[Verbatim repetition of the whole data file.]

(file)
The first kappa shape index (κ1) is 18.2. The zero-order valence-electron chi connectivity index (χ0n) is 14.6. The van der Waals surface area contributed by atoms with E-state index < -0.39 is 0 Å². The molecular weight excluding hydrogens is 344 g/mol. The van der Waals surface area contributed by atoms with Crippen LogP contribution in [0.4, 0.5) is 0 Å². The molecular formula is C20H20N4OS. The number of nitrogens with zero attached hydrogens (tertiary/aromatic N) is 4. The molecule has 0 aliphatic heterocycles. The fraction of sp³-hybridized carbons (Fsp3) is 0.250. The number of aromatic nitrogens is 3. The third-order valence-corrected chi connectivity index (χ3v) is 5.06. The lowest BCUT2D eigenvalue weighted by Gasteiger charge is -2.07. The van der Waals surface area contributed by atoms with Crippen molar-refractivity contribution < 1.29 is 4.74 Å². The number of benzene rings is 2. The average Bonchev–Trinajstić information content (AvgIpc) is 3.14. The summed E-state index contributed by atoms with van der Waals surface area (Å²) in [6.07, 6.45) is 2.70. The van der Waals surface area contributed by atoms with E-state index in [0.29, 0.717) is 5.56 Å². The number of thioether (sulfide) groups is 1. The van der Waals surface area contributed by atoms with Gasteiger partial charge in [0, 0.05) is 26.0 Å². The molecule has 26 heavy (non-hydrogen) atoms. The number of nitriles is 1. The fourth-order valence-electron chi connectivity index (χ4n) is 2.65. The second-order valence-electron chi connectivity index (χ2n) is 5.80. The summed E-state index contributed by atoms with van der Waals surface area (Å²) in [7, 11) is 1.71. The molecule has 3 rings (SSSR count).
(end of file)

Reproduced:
The first kappa shape index (κ1) is 18.2. The zero-order valence-electron chi connectivity index (χ0n) is 14.6. The van der Waals surface area contributed by atoms with E-state index < -0.39 is 0 Å². The molecular weight excluding hydrogens is 344 g/mol. The van der Waals surface area contributed by atoms with Crippen LogP contribution in [0.4, 0.5) is 0 Å². The molecular formula is C20H20N4OS. The number of nitrogens with zero attached hydrogens (tertiary/aromatic N) is 4. The molecule has 0 aliphatic heterocycles. The fraction of sp³-hybridized carbons (Fsp3) is 0.250. The number of aromatic nitrogens is 3. The third-order valence-corrected chi connectivity index (χ3v) is 5.06. The lowest BCUT2D eigenvalue weighted by Gasteiger charge is -2.07. The van der Waals surface area contributed by atoms with Crippen molar-refractivity contribution < 1.29 is 4.74 Å². The number of benzene rings is 2. The average Bonchev–Trinajstić information content (AvgIpc) is 3.14. The summed E-state index contributed by atoms with van der Waals surface area (Å²) in [6.07, 6.45) is 2.70. The van der Waals surface area contributed by atoms with E-state index in [0.29, 0.717) is 5.56 Å². The number of thioether (sulfide) groups is 1. The van der Waals surface area contributed by atoms with Gasteiger partial charge in [0, 0.05) is 26.0 Å². The molecule has 26 heavy (non-hydrogen) atoms. The number of nitriles is 1. The fourth-order valence-electron chi connectivity index (χ4n) is 2.65. The second-order valence-electron chi connectivity index (χ2n) is 5.80. The summed E-state index contributed by atoms with van der Waals surface area (Å²) in [7, 11) is 1.71. The molecule has 3 rings (SSSR count).